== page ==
Thanksgiving at Mama and Daddy’s house for many, many years meant the gathering of the Sumner clan. My Daddy had one brother and one sister. Another brother had died as a child in the great flu epidemic of 1918.
I can’t remember how old I was when Mama decided to start having Thanksgiving dinner at our house for all the Sumners. She would start cooking three days before Thanksgiving, and Daddy would be her “clean up man” – keeping the dishes washed and put up as she cooked. Her menu was always the same: chicken (not turkey) and dressing, ham Daddy had cooked on the grill for hours, which came into the house seared black on the outside, but moist and delicious on the inside, macaroni and cheese, turnip greens, butter beans, sweet potato souffle (that I still can’t make taste like hers), cornbread, rolls, relish trays, and cranberry sauce. Then there would always be ambrosia (I can remember Daddy peeling oranges and apples, and to this day my cousin Ronald says nobody could make ambrosia like my Mama), a pecan pie or two, and some kind of cake. One of my fondest memories of my parents is their constant presence together in the kitchen those three days leading up to Thanksgiving.
My Daddy died in 1996. Daddy’s sister had already passed away, and his brother’s family – three daughters and one son – were married and raising their own families. Everyone was going in different directions, spending alternating holidays with in-laws. The gathering of the clan had become more difficult, and with Daddy’s death, Mama gave up the annual dinner.
Until her death in 2007, we would drive to Sylvester and pick Mama up on the Tuesday or Wednesday before Thanksgiving, and she’d spend the holiday weekend with us at the lake. Jason and Blake would be home, and oh, how Mama would love the time she got to spend with her “boys”. When Jason and Blair married and Blake went to China, our Thanksgiving group dwindled down a lot of years to just Mama, Ted and I.
Mama died on her birthday in October, and Thanksgiving that year to this only child was not even worth mentioning. Blake was in China, and Jason and Blair were headed for Mississippi to spend the holiday with Blair’s family. Thank goodness, that was the year that Ted’s daughter Julie (I claim her as my own and love her like my own), her husband Matt, and the grandchildren were traveling to Florida to have Thanksgiving with Matt’s family. Matt’s Mom invited us to come down there and be with them. We were in the car so fast it would have made your head swim. The thought of Ted and I staring at each other over the Thanksgiving turkey was a thought I just couldn’t abide. Being with Matt’s very large family was a Godsend. We spent two nights in Florida, and grew closer to our son-in-law’s family.
By 2008, both Daddy’s brother and his wife had passed away, leaving the five of us first cousins parentless for the first time in our lives. Julie, my first cousin Ronald’s wife, called and invited Ted and I to join them for Thanksgiving at their house. Those four siblings were alternating holidays between them. Two live in south Georgia and two in the northern part of the state. She asked if I wanted to join the “Thanksgiving loop”, and I eagerly said yes. For some reason, it seemed really important for me to have everyone at our house at the lake that year (last year), so I asked Julie if she would mind giving up her “turn” and letting me host the dinner. She agreed.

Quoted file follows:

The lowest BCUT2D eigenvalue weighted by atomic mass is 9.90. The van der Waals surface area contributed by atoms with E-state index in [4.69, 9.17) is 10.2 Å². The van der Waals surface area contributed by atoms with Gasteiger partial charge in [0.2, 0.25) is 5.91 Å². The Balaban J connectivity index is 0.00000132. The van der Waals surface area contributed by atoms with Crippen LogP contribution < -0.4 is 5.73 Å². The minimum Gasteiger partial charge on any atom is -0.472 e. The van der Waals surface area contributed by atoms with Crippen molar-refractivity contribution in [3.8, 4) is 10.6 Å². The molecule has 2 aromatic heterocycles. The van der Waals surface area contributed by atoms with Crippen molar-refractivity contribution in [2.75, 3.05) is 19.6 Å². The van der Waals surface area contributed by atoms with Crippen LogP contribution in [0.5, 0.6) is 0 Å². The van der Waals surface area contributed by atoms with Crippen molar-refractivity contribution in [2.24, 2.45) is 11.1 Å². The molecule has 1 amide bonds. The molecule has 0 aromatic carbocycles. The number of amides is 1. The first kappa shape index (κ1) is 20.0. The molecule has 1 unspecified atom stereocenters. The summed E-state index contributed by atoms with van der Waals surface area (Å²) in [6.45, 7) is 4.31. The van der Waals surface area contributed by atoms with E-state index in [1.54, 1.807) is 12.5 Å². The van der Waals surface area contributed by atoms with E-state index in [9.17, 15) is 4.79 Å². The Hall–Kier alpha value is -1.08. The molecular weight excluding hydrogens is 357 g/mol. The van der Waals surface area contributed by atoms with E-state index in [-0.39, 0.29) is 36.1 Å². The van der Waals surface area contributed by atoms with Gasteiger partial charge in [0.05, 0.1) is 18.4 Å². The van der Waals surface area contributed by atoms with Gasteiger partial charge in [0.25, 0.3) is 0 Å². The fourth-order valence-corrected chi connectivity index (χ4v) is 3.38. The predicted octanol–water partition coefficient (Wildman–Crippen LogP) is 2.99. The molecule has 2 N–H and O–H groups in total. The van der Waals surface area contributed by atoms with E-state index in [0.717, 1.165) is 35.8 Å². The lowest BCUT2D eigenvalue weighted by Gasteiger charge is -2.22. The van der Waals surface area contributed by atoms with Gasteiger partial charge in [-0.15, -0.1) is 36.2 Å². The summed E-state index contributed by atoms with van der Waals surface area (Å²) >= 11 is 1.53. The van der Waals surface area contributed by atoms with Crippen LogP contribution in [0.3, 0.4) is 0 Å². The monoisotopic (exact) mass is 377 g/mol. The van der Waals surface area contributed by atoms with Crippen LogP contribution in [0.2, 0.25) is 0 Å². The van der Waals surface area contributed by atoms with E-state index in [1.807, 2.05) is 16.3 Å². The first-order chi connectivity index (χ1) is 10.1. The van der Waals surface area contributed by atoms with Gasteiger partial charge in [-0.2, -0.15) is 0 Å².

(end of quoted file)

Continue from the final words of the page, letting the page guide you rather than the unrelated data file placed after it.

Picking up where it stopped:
So last year the Sumner clan was together once again. Our parents were gone, but we first cousins made an excellent start at reconnecting. Jason and Blair were home, and with the four cousins came spouses, children, and grandchildren – so many grandchildren! How wonderful it was to have little folks back in the bunch! The weather was great, and we spent most of the day on the deck, while the kids played football in the backyard. No one went home until late in the afternoon, after having a second dessert.
On Thanksgiving morning this year, Ted and I will get up early and drive to Rayle, Ga – a small community close to Athens. Midge, the youngest of the four first cousins, and her husband live on a farm there, and the whole group will gather for dinner. We will spend the night and come home on Friday. I hear Clay, Midge’s husband, has some surprises waiting – a rumored hayride!
What a joy to be part of a large family – and never is it more meaningful than at the holidays. Sitting around a table filled with southern cooking, where all the chairs are filled with loved ones, is a memory that will just keep on replaying after the day is over. We all may see each other again during the next year, but if not, we now know that each year we will come together again to catch up and see how much all the grandchildren have grown – and if more have been added!
My hope for each of you this Thanksgiving is that you can be with friends and loved ones, for that is the important thing. When our Thanksgiving prayer is said on Thursday, we will include family members who are away and our soldiers far from home. And we will thank the Lord for our parents and for Weldon, Wanda’s husband, who will be right there with us in spirit around that table. We know that all of them are celebrating the day around the grandest Thanksgiving table of them all.
To Ronald and Julie, Wanda, Sharon and Al, and Midge and Clay – we can’t wait to get there and see ya’ll. And Clay, please put a little extra hay in that wagon – remember we are all a little older this year (smile).
To Jason and Blair – have a wonderful Thanksgiving with Blair’s family. To Blake – your Mom is loving the thought that you will be home from China next Thanksgiving for the first time in four years! To Julie, Matt, Jordan and Matthew – enjoy the time you are spending with your Mom and Bill, and we’ll be out to see you in Arkansas right after Christmas.
And to my readers – Happy Thanksgiving, safe travels, and may God bless each and every one of you.